In The Female Persuasion (Random House, April 3), Meg Wolitzer writes her protagonist, Greer Kadetsky, into a moment of confusing sexual assault. After Darren Tinzler reaches out and twists Greer’s breast during a conversation at a frat party, Greer recounts: “It wasn’t rape…not even close. Already it was so much less important than what was apparently going on right now at other colleges: the rugby-playing roofie-givers, the police reports, the outrage. But over the next couple of weeks, half a dozen other female Ryland students had their own Darren Tinzler encounters.”
There are Darren’s repeat offenses, which are recounted, in detail, as different women compose a whisper network of their stories, much like the publishing industry’s Shitty Media Men list. There’s Zee, Greer’s best friend, who, as a 13-year-old in 2001, years before coming out as queer, listens to her peers append gay jokes to karaoke lyrics at her bat mitzvah (remember the “no homo” fad?). There’s the game a group of high-school boys play called Rate ‘Em, in which they rate their female peers based on their attractiveness. Greer scores a six. It’s a game that resembles today’s popular area-code rating system: a detailed guidebook of the rules resides on Urban Dictionary, but it is a scale in which the first digit is a score of the woman’s face, the second digit—a 0 is no, a 1 is yes, a 2 means “only under the manipulating influence of alcohol”—tells whether you’d have sex with her, and the third digit rates her body. Greer is three years older than I am—by my calculations, she was born in 1988 to my 1991—so Wolitzer’s novel had a way of prompting me to recall the early aughts in America through the age I was during each cultural moment.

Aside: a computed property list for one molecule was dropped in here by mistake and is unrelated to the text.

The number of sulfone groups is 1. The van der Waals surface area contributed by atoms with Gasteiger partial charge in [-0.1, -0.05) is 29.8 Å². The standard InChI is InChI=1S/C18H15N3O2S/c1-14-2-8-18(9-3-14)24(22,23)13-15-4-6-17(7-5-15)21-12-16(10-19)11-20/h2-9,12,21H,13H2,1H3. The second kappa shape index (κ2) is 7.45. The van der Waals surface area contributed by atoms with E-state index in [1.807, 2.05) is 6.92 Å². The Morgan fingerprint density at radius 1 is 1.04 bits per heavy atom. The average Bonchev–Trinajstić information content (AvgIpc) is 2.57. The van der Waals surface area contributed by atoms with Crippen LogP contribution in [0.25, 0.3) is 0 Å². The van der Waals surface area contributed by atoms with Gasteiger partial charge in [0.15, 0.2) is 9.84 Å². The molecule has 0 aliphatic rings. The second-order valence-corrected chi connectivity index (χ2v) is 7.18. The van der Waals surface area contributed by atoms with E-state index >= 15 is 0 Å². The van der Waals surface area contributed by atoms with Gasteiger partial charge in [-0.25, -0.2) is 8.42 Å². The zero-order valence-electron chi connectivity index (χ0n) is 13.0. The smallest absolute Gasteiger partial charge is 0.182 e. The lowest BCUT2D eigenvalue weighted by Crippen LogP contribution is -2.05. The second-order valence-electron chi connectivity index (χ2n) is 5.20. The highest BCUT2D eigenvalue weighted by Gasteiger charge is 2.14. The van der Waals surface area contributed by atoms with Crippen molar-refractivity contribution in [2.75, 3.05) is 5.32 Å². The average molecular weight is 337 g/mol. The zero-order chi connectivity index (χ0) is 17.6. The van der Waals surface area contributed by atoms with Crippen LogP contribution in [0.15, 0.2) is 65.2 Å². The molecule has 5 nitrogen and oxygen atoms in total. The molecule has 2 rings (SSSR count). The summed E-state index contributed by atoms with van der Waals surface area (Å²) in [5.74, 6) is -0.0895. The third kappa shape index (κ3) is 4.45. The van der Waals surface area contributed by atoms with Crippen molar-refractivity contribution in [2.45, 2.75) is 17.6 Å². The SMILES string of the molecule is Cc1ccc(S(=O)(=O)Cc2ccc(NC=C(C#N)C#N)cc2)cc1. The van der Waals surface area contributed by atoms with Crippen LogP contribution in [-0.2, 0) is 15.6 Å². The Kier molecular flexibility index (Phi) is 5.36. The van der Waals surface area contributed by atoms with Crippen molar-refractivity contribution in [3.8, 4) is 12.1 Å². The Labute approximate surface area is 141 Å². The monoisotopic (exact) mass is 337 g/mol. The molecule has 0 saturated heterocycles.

After hearing the stories of #MeToo, I have what now feels like a whole repertoire of instances that occurred so quickly I could almost convince myself that they didn’t, and I know from personal experience that it is often easier to mask these stories rather than face what happened. As I recently tinkered with my Facebook privacy settings, for example, I found my blocked list. Lined up was a group of boys from my high school. It brought back a story that I tried not to think about because, as I told myself, it was so minor and inconsequential. During my senior year, a boy I’ll call Tyler, who was in my group of friends, started flirting with me over Facebook. After a few weeks of his messages, which were sweet and funny, I was at a small gathering at my friend’s house, watching TV next to Tyler, when his friend stood up, leaving us alone. Tyler then leaned over and kissed me. Everything with Tyler stayed above the waist; I had never done anything else. I had probably had a half a beer and I didn’t know how much Tyler had had. The following week, my younger sister, who was a freshman at our big public high school and must have heard rumors, or was harassed because of them, cried in humiliation, “He was hammered and you were sober!” I had not mentioned anything about Tyler to her. Soon after, boys started writing his name underneath photos of me on Facebook. I began avoiding them—eating lunch with my teachers, not going to social events where I thought they’d be, blocking them on social media—even though I still saw them at track practice each day, where they’d approach me and ask about him or call out his name when I ran by.